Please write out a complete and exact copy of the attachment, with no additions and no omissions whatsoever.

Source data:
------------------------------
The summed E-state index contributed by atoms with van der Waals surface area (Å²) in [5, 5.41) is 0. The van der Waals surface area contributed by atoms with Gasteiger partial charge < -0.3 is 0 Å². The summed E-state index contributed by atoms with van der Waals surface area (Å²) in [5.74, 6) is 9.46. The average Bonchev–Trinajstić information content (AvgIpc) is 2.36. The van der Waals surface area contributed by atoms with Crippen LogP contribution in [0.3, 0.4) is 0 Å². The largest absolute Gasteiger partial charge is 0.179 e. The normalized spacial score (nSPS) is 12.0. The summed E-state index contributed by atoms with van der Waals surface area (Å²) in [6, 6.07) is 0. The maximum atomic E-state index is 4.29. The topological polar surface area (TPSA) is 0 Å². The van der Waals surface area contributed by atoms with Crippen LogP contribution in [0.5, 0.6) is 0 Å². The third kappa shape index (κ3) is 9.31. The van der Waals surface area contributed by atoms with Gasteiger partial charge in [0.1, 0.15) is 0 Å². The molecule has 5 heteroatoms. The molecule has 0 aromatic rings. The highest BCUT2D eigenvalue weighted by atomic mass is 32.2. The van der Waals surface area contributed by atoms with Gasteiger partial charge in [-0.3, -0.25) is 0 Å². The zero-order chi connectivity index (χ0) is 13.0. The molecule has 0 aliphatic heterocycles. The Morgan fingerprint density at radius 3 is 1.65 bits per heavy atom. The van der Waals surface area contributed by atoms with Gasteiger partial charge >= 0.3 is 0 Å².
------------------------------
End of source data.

The summed E-state index contributed by atoms with van der Waals surface area (Å²) in [5, 5.41) is 0. The van der Waals surface area contributed by atoms with Gasteiger partial charge < -0.3 is 0 Å². The summed E-state index contributed by atoms with van der Waals surface area (Å²) in [5.74, 6) is 9.46. The average Bonchev–Trinajstić information content (AvgIpc) is 2.36. The van der Waals surface area contributed by atoms with Crippen LogP contribution in [0.3, 0.4) is 0 Å². The largest absolute Gasteiger partial charge is 0.179 e. The normalized spacial score (nSPS) is 12.0. The summed E-state index contributed by atoms with van der Waals surface area (Å²) in [6, 6.07) is 0. The maximum atomic E-state index is 4.29. The topological polar surface area (TPSA) is 0 Å². The van der Waals surface area contributed by atoms with Crippen LogP contribution in [0.5, 0.6) is 0 Å². The third kappa shape index (κ3) is 9.31. The van der Waals surface area contributed by atoms with Gasteiger partial charge in [0.1, 0.15) is 0 Å². The molecule has 5 heteroatoms. The molecule has 0 aromatic rings. The highest BCUT2D eigenvalue weighted by atomic mass is 32.2. The van der Waals surface area contributed by atoms with Gasteiger partial charge in [-0.3, -0.25) is 0 Å². The zero-order chi connectivity index (χ0) is 13.0. The molecule has 0 aliphatic heterocycles. The Morgan fingerprint density at radius 3 is 1.65 bits per heavy atom. The van der Waals surface area contributed by atoms with Gasteiger partial charge >= 0.3 is 0 Å².